As I understand its history, the Hayes family gave the land to the LAFD back in the days when fire apparatus was actually garaged well up on Lost Acres Road near Horace Clark’s house, Clark being the individual who gave Granby its first fire engine in 1936. It’s the one featured in the annual Memorial Day parades. The building was put up in the 1940s in an attempt to get response a bit closer to the action. Newton Lyons and family lived in the apartment upstairs and kept an eye on things.
In 1963, with the formation of the Granby Ambulance Association, the LAFD folks generously allowed the GAA to garage its first vehicle there, a 1954 low-top Cadillac that, to the uninitiated, looked much like a hearse. In 1965 the Hayeses again came through with land for the current North Granby fire house on North Granby road.
By the late 1960s, the LAFD had mostly moved out. I’m afraid that the GAA would have to plead guilty for the needed door replacement. In 1976, it graduated to a new large ambulance and needed the doors as wide as possible so they were “modified”. The GAA bought land, built a new facility (since expanded), and moved its operation out in 1981.
I’m not sure who has title now but I can attest to the fact that, while modest in size and facilities, it has “come in handy” on occasion. It’s reassuring to know that this building was constructed and occupied by volunteers and was well used by them.
Editor’s Note: The building (at 365 North Granby Road) is now owned by the Town of Granby.
Support for Granby farms
As the Chairperson of Granby’s Agricultural Commission, I often speak with people who express support for the agricultural nature of Granby and the many working farms we have in town. Not only do the working farms contribute to our sense of identity in Granby, they also pay taxes and are part of the vast open space that gives Granby its special feel. Residents of Granby have veggies, fruit, cow and goat dairy products and many different kinds meat, all produced right here in town using farming practices that not only produce healthy food but also sustain the environment.
Granby is special in that the community truly wants to support their local farms. But what is the best way to do this? Well, do you know that seven farms in town have farm stores? That’s right—Maple View Farm, The Garlic Farm, Holcomb Farm, Clark Farm at Bushy Hill, Lost Acres Vineyard, Lost Acres Orchard and Sweet Pea Cheese all have farm stores, many are open seasonally seven days a week with hours from early morning to evening. When I hear that it is not convenient to shop at our farms, I wonder if people realize that all these farm stores exist. Yes, you might have to go to two or three farms to get all your shopping done, but you can do so at your convenience. And if you shop strategically you can probably support many local farms with only one or two stops, as many farms carry products from their neighboring farms.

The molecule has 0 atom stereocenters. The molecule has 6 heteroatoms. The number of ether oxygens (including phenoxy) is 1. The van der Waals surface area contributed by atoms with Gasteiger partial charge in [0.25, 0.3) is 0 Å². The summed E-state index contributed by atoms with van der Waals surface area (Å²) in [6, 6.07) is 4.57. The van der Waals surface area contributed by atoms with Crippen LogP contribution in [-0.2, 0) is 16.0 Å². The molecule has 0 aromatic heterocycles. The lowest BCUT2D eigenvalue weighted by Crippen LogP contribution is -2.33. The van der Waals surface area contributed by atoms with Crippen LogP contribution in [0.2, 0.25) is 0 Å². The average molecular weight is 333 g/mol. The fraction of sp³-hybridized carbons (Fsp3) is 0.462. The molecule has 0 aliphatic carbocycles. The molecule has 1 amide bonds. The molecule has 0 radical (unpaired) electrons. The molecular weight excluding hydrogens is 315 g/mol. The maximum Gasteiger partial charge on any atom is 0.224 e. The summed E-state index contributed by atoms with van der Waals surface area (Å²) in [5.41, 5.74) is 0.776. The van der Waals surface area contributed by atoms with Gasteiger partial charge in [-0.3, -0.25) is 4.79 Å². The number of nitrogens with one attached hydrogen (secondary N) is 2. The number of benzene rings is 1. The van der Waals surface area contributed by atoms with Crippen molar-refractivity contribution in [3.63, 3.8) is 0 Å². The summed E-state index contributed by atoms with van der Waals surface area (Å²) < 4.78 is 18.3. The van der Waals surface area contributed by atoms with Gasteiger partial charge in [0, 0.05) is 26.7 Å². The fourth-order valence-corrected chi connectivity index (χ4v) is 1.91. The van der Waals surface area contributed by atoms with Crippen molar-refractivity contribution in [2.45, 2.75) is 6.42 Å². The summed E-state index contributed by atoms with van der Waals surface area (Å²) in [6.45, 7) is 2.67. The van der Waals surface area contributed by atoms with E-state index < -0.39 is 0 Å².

Social media is a great way to give your local farms and neighbors a shout out. Have you “liked” Granby Ag on Facebook? Most of the farms have Facebook pages you can follow too. Go to each page and give a review, like and share their posts and write your own comments about your experiences with that farm.
Another way to support your local farms is to participate in events such as Open Farm Day, Holcomb Farm’s Progressive Dinner, Maple View Farm’s Open Barn programs, Cabot Open Farm Day at House of Hayes at Sweet Pea Farm, just to name a few.
Want to get even more involved? Attend an Ag Commission meeting and volunteer. We would love to have some help on Open Farm Day, or someone to help with the Locally Grown column in the Granby Drummer, or someone to add content to the Granby Ag website.
In closing, let’s all work together to support our local farms businesses so Granby will continue to have such a vibrant farming community.
Gratitude for Granby
The American Legion extends their congratulations to the Granby Lions Club for its fine donation and installation of a traditional gazebo on our Town’s green. The Granby Lions Club, like the American Legion, consistently strives to improve and to better the quality of life in Granby for all our citizens.
James O. Hall, Adjutant
Shannon-Shattuck Post No. 182